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18 October, 2022updated 19 Oct 2022 06:55

‘The police are coming. Hide!’: How companies in Russia are protecting their employees from conscription

All companies in Russia, foreign or not, must now assist the Kremlin in war mobilisation. Here’s what they can do to protect their employees from conscription.

By Sebastian Shehadi

Tens of thousands of Russian citizens have been dispatched to the war in Ukraine since late February. However, on 21 September, seven months into the invasion, President Vladimir Putin invoked partial military conscription, leading a quarter of a million Russians to flee the country as soon as possible, according to some estimates

In the weeks since that announcement, Putin claims more than 200,000 men have been mobilised, with the help of companies based in Russia. Indeed, unprecedented legislation from 21 September mandated that all organisations, including international companies, conduct military registration of their staff (if at least one of the employees is eligible for military service). They were also ordered to assist with delivering the summons from the military to their employees, ensure the delivery of equipment to assembly points or military units, and provide buildings, communications, land plots, transport and other material means, as well as any relevant information requested by the authorities.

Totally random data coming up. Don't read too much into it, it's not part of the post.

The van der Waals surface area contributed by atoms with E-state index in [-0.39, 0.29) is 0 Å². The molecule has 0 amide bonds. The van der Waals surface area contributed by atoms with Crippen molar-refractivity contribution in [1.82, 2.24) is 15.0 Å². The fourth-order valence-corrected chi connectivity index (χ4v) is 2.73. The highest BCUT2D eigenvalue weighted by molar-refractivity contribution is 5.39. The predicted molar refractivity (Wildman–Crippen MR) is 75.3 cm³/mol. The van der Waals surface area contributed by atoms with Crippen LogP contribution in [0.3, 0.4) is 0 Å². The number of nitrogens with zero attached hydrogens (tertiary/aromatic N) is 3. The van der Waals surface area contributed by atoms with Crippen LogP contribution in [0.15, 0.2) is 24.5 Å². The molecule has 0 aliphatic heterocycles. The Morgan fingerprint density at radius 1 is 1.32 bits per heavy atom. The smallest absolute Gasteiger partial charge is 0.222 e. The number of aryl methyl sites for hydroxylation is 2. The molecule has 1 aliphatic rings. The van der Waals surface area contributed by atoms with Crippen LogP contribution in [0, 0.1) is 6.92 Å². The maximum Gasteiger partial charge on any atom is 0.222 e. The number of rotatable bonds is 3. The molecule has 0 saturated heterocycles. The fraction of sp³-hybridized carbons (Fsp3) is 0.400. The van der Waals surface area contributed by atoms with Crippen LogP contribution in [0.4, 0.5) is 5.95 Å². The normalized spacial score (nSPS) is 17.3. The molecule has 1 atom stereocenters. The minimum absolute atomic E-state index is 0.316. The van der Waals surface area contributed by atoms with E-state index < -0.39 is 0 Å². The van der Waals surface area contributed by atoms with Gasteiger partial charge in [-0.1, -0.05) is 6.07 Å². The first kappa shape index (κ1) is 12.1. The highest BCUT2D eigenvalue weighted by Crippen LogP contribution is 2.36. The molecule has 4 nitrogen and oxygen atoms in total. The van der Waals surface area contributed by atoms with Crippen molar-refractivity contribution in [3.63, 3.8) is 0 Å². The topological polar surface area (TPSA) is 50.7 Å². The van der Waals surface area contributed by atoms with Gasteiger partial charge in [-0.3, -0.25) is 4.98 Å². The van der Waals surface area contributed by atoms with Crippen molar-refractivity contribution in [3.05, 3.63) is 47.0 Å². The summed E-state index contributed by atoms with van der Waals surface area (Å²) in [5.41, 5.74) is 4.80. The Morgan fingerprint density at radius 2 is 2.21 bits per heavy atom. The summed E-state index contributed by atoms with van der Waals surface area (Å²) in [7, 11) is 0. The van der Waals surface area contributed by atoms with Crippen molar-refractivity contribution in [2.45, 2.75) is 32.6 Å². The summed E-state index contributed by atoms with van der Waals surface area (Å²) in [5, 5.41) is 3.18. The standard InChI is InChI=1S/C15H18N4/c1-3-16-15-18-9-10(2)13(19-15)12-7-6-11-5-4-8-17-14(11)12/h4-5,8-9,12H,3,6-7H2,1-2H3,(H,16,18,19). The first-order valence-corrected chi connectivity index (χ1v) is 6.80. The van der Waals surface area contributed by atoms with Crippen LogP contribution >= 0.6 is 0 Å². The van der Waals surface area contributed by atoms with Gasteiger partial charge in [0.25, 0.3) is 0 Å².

In short, international companies are now obliged to assist the Kremlin’s war mobilisation by helping conscript soldiers and equip the army. Foreign businesses in Russia employ some 700,000 people in the country.

Investment Monitor sat down with Anthony Walker, co-founder of ArieGuard investment banking platform, to get a better understanding of how foreign and domestic businesses in Russia are involved in the mobilisation effort. Walker, who is based in Russia, has more than 20 years’ experience in the Russian market, both as a mergers and acquisitions lawyer and investment banker. At the very start of our call, he tells me that he must choose his words carefully, as one never knows who is listening. 

Where do these men being mobilised actually live?

The Russian registration system known as Propiska requires all its citizens to be registered to a specific address (which is stamped in their passport). When they move home they must update it, in theory. Meanwhile, all men over the age of 18 must register their address with their local military office. In fact, to get a job in Russia, these boxes must be ticked.